Before I begin, a poem:
My fish is red with spots of blue
That’s vaguely Suessian, it’s true.
His flaring fins, unblinking eyes,
Give him an air of mild surprise.
He eats his little fishy flakes
And little fishy farts he makes.
He watches as I type these lettas,
He’s, taxonomically, a Betta.
Right, so, what did you think? A little weak isn’t it? I spun that off in, maybe, five minutes. My fish, Filigree, is in fact watching me type and I suspect even he thinks that was a pretty lazy effort. Animals know these things- well, okay, we assume they do. It’s easy to anthropomorphise, to impose our perceptions on others but that’s lazy too. Filigree and I share a desk but we don’t share the same worldview. He doesn’t understand the written word any more than I understand what it means when he blows little bubbles at the waterline of his bowl. Is he happy? Is he gassy? Is it a form of expression, an attempt at communication? It certainly gets my attention because every time he blows a bubble there’s a weird, audible ‘click,’ but if there’s more to it than just random air, I don’t know. I do enjoy it though. It’s a simple, unsophisticated act of creation.
But hold on a sec. My little poem was a simple, unsophisticated act of creation: a little bubbly bit of language. It’s odd that my first thought is to not only criticise myself but to assume that Filigree is doing the same. Mind you, I critique his bubbles- positive critique, they’re charming- but it’s a critical response nonetheless. Why do I think he’s doing the same? That’s lazy anthropomorphism again so maybe the question is not why do I think my fish is judging me but why am I even engaged in or expecting any criticism at all?
We judge, we criticise, we assess. It’s what people do. It’s a valuable thing, criticism—but it’s far from being an easy thing to do properly. Carmine Starnino, poet, poetry critic, polemicist (sadly, I didn’t know what that word meant before this week), and our most recent Morris House speaker, takes it all quite seriously: “To despise criticism…is to despise the forces that make poetry possible.” he says in the prologue of Lazy Bastardism, his recent published collection of essays. It presents a thoughtful if unrelenting look at the “state of poetry” from his informed, critical perspective and calls out poets whom he feels undermine the genre and produce “bland, much-recycled truisms”. His critics may or may not agree but I think it’s fair to say, at least, he stands within a long tradition in which criticism itself is made artful.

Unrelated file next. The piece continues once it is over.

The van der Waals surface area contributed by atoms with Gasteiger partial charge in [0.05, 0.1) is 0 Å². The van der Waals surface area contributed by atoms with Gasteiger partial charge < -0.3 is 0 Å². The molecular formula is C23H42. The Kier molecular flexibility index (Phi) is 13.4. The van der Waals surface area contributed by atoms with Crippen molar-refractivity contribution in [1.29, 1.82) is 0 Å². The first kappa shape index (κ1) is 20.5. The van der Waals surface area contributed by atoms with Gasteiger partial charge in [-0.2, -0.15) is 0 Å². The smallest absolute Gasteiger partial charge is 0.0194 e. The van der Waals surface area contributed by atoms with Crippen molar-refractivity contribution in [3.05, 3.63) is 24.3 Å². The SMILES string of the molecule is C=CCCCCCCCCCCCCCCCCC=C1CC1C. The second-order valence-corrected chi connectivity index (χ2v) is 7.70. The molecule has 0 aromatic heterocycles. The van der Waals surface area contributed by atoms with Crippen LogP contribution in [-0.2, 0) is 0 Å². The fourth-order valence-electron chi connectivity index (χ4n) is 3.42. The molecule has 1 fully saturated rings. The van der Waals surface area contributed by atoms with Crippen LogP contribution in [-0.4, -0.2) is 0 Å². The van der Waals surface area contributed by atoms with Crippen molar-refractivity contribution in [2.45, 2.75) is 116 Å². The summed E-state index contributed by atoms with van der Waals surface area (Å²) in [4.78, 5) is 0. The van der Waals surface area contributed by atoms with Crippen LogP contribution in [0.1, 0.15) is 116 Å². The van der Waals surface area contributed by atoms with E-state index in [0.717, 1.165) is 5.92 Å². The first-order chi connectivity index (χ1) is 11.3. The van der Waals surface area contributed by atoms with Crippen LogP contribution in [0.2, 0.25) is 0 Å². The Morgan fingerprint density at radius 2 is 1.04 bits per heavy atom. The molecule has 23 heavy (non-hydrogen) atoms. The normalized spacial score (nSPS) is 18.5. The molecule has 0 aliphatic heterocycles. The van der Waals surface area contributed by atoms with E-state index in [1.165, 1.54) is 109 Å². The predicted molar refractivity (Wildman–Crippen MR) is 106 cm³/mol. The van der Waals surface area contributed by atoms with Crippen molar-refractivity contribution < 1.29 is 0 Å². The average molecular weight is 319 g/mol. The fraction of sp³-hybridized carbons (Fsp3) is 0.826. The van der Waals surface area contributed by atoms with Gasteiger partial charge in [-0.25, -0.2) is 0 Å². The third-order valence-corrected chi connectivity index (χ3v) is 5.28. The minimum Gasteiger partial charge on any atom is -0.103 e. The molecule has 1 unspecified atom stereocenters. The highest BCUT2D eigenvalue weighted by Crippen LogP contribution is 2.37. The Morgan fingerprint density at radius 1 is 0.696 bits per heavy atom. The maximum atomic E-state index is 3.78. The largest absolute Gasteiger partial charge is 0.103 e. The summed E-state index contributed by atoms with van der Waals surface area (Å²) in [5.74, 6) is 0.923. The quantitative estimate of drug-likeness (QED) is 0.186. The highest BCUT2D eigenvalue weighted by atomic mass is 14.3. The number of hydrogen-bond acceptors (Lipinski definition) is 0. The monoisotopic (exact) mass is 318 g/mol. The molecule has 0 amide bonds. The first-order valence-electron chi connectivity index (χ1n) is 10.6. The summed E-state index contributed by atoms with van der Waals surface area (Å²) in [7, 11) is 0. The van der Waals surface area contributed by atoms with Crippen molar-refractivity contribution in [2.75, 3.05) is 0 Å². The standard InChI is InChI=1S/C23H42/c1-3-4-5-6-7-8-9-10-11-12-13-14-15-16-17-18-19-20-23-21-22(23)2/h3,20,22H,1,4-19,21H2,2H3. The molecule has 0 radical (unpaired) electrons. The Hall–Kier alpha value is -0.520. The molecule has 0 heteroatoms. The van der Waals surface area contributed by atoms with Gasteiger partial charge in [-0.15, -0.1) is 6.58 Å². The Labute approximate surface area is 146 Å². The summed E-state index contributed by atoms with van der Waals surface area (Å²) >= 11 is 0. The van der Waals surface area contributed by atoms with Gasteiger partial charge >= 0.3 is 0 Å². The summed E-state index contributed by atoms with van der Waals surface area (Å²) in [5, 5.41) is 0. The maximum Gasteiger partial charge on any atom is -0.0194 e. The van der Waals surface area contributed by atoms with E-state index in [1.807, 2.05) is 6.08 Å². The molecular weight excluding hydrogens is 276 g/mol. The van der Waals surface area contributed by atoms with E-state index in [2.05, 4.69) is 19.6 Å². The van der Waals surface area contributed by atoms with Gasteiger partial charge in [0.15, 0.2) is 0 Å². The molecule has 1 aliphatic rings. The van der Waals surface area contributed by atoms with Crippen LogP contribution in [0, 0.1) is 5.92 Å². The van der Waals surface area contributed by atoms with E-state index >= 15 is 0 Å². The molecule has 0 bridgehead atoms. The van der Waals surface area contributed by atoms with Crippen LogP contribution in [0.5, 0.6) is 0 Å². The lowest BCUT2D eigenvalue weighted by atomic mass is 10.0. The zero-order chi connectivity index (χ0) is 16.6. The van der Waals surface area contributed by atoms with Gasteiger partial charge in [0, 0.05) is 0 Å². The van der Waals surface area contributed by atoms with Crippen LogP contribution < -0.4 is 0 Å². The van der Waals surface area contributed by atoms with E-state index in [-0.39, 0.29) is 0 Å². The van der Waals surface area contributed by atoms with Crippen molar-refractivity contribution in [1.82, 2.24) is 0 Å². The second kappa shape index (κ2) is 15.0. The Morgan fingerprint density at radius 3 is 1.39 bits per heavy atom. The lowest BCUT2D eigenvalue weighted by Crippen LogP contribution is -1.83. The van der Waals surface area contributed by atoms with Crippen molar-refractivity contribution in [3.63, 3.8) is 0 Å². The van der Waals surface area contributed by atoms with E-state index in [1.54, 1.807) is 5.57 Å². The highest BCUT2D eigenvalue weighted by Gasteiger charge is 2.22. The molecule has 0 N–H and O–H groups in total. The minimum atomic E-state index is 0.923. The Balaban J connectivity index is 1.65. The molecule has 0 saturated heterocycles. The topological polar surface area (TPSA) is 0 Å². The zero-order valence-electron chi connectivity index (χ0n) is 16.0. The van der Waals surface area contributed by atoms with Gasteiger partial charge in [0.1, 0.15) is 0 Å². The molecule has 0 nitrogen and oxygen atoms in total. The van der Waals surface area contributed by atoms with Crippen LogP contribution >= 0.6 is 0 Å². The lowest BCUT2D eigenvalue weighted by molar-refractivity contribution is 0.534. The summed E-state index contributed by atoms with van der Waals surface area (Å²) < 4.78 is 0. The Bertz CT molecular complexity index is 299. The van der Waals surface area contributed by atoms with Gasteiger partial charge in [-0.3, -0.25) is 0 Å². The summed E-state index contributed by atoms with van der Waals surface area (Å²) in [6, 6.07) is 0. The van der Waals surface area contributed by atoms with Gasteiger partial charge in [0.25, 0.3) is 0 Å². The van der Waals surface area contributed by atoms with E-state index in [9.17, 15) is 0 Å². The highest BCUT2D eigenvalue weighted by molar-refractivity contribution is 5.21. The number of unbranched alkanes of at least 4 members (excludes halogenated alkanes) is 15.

There’s nothing new in that: Robert Buchanan and Matthew Arnold were doing much the same thing in the late 1800s. These days, however, when culture is arbitrarily quantified in terms of thumbs and stars, articulate, scholarly criticism is something we may not be used to seeing. I’m still making my way through Lazy Bastardism, because the ironic life of an English major means having next to no time to read anything that’s not on a syllabus, but Starnino’s essays bite and do so with wry humour and a simmering passion for poetry. His words clearly come from a place where anything less would be, well, lazy.
I’m afraid to consider what Starnino would think of my poem about Filigree but I offer it up to serve a point. Criticism is as natural to us as water is to a fish. We’re constantly making choices– what colours we wear, what movies we watch, where we choose to eat–but I think how we shape our responses to the world, how we gauge our tastes and expectations, defines the size of the bowl we swim in. Literature and poetry– any art we encounter, really–carries with it the unspoken expectation that it will be, at the very least, noticed. For some that’s enough but it means living in a pretty small bowl that confines us and limits understanding between people. I want to interact with the art I encounter; I want to know what the hell people are saying when they show it to the world. There’s value in a dynamic, if sometimes indirect, relationship between artist and critic and each owes the other an honest, reasoned, thoughtful dialogue.
Now, if you’ll excuse me, I need to talk to my fish about his bubbles. I think maybe he’s trying to tell me something.